Treatment a headache as patients wait for hours

LONG WAIT … Patients wait to be helped inside the Katutura Health Centre earlier this week. Photo: Charlotte Nambadja

Patients at the Katutura Health Centre are calling on the government to recruit more doctors to reduce long waiting hours.

This comes after the centre in Windhoek was observed filled to capacity with patients on Monday evening.

This, the patients say, was due to a lack of doctors at the healthcare facility.

When The Namibian arrived at the centre, patients complained about the delayed service.

Nurses were observed doing their best to attend to all patients, however, many were forced to wait in two long queues, with only one doctor per queue – one for children and another for adults.

Some patients lost their patience while waiting their turn on Monday.

This prompted a doctor to urge them to remain patient.

A 51-year-old woman in the queue told The Namibian she was accompanying her 21-year-old son, who was in intense pain.

She said they were referred to the centre from the Khomasdal Clinic, where they spent the whole day awaiting services.

“It seems like the doctors are assisting the people they know, since some do not queue and are assisted right away,” she said.

A patient leaving the healthcare centre said she arrived at 07h00, only to see the doctor at 22h00.

“During lunch, everything stops. We wait, and at some point there was no doctor. I was told to come back tomorrow again for an X-ray.

“The health ministry should recruit more doctors – it’s the only way the service could improve,” she said.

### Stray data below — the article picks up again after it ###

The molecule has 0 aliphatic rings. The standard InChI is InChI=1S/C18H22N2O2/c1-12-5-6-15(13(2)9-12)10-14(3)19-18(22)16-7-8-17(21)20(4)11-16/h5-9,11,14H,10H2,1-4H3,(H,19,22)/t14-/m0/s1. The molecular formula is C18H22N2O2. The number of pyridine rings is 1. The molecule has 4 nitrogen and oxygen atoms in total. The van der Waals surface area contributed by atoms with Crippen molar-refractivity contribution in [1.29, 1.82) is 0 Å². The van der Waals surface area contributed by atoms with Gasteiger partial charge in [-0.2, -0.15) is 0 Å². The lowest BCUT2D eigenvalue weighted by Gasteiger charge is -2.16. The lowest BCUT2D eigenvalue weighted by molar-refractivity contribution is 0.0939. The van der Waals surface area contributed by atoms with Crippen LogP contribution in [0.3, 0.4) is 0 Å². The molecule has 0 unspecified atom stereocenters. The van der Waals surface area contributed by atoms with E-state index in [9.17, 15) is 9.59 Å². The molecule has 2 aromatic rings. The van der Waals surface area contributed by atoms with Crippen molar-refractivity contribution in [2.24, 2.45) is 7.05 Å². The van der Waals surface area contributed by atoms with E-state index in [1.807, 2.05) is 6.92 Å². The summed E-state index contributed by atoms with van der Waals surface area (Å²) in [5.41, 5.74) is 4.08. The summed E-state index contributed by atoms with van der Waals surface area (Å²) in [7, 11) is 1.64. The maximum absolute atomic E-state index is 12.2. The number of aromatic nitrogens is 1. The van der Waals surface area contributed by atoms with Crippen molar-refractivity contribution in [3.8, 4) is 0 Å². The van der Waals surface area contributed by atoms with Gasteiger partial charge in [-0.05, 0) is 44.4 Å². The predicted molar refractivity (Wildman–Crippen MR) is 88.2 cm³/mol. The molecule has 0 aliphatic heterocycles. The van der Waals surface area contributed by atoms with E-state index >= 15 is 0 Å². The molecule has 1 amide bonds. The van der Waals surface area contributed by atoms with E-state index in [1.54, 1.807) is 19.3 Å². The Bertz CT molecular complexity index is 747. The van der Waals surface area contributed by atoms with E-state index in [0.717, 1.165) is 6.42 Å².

Another patient said: “I am not satisfied with the service. I went to the Donkerhoek Clinic at about 15h00, where there was no doctor, and I was assisted by student nurses before I was referred to this health centre at 18h30.”

He said he was in the queue for four hours before he was assisted by a doctor.

Commenting on the matter, Ministry of Health and Social Services spokesperson Walters Kamaya said due to the distribution of doctors across the nine clinics in the Khomas region, the ministry could only allocate two to cover a night shift.

“Only three healthcare facilities operate from 08h00 until 19h00, while the rest close at 17h00. This makes the Katutura Health Centre the sole provider of primary healthcare services during the evening,” he said.

Kamaya said the Katutura Health Centre plays a crucial role in providing primary healthcare services to the community of Katutura since it operates 24 hours and serves a catchment population of approximately 140 000 people.

On a daily basis, the centre caters to about 2 000 patients.

Due to the rapidly growing population in Windhoek, the ministry is addressing the healthcare needs of the community, Kamanya said.

The ministry is hiring additional healthcare workers, primarily doctors and nurses, to ensure sufficient medical attention for everyone, he said.

Additionally, the ministry is exploring the feasibility of opening a new clinic that operates 24 hours, specifically aimed at improving the waiting time for clients and enhancing patient flow at the Katutura Health Centre, Kamaya said.

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